- Debt liabilities rose through 2016-19 and are likely to remain at around 25% of GDP in FY20, making sustainability of debt the main fiscal challenge
- Mint explains how this, along with a growth slowdown, may have worsened the economic situation and the implications for states’ debt sustainability
RBI’s annual study of state finances released on Monday shows a reduction in the size of the states’ budget from 2017-19. Mint explains how this, along with a growth slowdown, may have worsened the economic situation and the implications for states’ debt sustainability.
What is the states’ fiscal position? States consolidated their fiscal positions in FY18 and reverted to the pre-UDAY (Ujwal Discom Assurance Yojna) path with fiscal deficit-to-GDP ratio within the fiscal responsibility legislation’s targets. States have budgeted for a consolidated gross fiscal deficit of 2.6% of GDP for FY20, as against the revised estimate of 2.9% in FY19 and 2.4% in FY18 (actual). The revised estimates for FY19 show the fiscal deficit of states was 34 basis points higher than the budget estimates. This was primarily because of lower-than-budgeted receipts and higher expenditure on farm loan waivers and income support schemes.
Where has the states’ money gone? The above-the-line rectitude achieved has been accompanied by an increase in the indebtedness of states and a sharp cut-back in development expenditure. The quality of expenditure has been compromised. Debt has risen persistently since FY16, led by schemes such as UDAY. Non-development expenditure rose sharply during FY18, in a break from the past, led by committed expenditures such as salaries, pension, and interest payments. Debt liabilities rose through 2016-19 and are likely to remain at around 25% of GDP in FY20, making sustainability of debt the main fiscal challenge.
What are the states’ fiscal challenges? The debt position of states is showing signs of unsustainability. The slowdown poses fiscal challenges as lower revenue raising capacity and inherent difficulty in cutting expenditures can force an increase in borrowings. Reforming the goods and services tax and increasing compliance can help. A turnaround in the power distribution sector is crucial.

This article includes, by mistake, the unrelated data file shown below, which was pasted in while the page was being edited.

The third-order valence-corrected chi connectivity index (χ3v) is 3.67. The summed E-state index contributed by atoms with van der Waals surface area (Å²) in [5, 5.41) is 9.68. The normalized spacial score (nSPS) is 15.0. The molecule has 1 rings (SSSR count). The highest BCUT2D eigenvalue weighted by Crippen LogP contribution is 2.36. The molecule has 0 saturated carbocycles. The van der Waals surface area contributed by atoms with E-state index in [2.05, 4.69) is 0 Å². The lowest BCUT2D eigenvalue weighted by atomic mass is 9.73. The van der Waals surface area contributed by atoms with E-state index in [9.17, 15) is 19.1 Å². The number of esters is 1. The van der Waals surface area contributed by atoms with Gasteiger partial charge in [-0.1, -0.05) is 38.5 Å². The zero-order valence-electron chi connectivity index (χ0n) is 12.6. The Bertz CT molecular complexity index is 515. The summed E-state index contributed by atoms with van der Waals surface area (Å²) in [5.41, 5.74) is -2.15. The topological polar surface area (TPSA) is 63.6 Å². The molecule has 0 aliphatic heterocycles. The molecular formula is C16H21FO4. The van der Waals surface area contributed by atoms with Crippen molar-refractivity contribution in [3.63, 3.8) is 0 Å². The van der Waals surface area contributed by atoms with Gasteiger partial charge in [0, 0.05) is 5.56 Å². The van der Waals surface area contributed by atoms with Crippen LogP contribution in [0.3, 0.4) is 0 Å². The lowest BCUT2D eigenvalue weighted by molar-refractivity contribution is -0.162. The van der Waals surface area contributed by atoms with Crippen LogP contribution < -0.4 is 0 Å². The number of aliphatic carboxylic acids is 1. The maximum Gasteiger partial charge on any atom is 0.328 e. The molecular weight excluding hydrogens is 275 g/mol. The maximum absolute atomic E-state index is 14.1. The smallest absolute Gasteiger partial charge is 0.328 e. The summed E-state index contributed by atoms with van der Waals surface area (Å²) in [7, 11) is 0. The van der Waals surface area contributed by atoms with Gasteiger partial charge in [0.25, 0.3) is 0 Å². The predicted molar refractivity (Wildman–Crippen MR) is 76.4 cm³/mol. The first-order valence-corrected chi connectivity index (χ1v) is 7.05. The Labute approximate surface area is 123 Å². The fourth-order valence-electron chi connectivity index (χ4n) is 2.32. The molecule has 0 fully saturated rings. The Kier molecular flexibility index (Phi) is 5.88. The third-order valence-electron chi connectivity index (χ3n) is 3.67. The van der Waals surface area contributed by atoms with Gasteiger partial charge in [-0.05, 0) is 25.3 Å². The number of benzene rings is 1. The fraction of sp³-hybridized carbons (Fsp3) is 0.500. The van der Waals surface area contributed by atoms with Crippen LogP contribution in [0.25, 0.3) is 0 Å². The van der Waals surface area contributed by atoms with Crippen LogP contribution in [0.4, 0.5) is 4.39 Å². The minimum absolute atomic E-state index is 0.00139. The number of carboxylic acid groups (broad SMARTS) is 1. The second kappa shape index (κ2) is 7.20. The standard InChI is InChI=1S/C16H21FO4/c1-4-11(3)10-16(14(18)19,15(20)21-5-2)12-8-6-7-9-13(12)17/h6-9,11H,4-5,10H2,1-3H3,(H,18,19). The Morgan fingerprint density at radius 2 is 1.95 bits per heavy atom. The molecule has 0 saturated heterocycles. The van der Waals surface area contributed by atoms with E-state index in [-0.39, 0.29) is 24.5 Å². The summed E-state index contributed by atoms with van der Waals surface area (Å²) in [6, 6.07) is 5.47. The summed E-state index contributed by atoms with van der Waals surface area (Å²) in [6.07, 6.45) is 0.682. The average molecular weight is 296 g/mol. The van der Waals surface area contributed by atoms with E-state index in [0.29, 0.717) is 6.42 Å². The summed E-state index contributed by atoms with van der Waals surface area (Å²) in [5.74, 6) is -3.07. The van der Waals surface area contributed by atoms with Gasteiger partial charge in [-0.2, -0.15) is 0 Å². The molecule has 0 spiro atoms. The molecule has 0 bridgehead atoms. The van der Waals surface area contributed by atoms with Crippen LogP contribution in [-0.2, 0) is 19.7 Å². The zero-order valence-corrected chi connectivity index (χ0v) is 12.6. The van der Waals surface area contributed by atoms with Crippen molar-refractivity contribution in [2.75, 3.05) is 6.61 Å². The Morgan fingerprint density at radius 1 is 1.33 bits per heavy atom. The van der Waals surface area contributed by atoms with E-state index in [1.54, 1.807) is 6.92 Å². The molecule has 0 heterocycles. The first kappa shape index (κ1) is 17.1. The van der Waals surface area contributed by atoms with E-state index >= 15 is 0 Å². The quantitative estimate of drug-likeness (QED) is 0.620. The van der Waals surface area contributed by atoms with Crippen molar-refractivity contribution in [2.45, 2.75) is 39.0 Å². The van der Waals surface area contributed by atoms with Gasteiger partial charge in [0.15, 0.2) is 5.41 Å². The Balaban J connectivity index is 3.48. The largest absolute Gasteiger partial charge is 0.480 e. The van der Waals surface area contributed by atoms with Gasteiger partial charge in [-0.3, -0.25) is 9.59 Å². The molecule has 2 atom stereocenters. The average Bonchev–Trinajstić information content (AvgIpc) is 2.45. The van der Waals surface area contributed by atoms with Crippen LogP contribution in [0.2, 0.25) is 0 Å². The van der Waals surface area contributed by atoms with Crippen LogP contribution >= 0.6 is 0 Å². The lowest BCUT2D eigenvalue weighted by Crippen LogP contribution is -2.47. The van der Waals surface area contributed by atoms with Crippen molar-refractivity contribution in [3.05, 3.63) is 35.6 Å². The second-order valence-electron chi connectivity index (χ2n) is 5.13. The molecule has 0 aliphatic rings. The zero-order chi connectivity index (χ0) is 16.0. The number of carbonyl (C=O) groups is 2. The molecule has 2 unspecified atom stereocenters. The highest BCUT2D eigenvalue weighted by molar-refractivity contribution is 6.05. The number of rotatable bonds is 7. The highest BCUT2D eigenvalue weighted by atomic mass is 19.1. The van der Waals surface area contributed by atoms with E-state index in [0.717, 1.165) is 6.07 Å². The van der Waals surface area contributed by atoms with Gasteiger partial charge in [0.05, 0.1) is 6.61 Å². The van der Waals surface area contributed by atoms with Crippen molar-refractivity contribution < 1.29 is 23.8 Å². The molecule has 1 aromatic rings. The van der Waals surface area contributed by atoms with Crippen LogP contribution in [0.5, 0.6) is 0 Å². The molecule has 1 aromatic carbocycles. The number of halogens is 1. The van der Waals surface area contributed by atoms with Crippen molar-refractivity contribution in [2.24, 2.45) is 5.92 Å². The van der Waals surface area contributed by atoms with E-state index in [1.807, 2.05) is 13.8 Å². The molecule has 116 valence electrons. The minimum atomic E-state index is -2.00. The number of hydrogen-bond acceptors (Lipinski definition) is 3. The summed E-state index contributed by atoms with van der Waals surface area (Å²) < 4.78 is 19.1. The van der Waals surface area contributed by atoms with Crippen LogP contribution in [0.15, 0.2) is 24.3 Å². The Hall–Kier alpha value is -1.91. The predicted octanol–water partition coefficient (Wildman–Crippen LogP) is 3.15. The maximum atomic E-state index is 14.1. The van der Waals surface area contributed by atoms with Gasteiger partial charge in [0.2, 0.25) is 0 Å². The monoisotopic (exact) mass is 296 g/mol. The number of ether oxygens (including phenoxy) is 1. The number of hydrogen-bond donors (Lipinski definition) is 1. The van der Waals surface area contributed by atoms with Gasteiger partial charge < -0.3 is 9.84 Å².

How will state finances impact the slowdown? States reduced capital expenditure in FY18, in growth terms and as a percentage of GDP, so as to adhere to fiscal discipline targets. The cuts will have adverse implications for the pace and quality of development. States employ five times more people and spend around one-and-a-half times more than the Centre. Compared with central government expenditure, states’ public spend has a higher multiplier—its impact on the quality and quantity of the economy’s physical and social capital infrastructure is greater.
Growth in revenue receipts is expected to decelerate in FY20 on lower tax devolution and grants. State GST mop-up has risen from 29% of the own revenue receipts of states in FY17 to 35% in FY20 (budget estimate). As these revenues have proved inadequate relative to the rising spend, states shifted to other sources of taxes. Despite a fall in petroleum excise duty in 2018, it accounted for over 11% of own tax revenues of states.
*Puja Mehra is a Delhi-based journalist and the author of The Lost Decade (2008-18).
Courtesy Live Mint..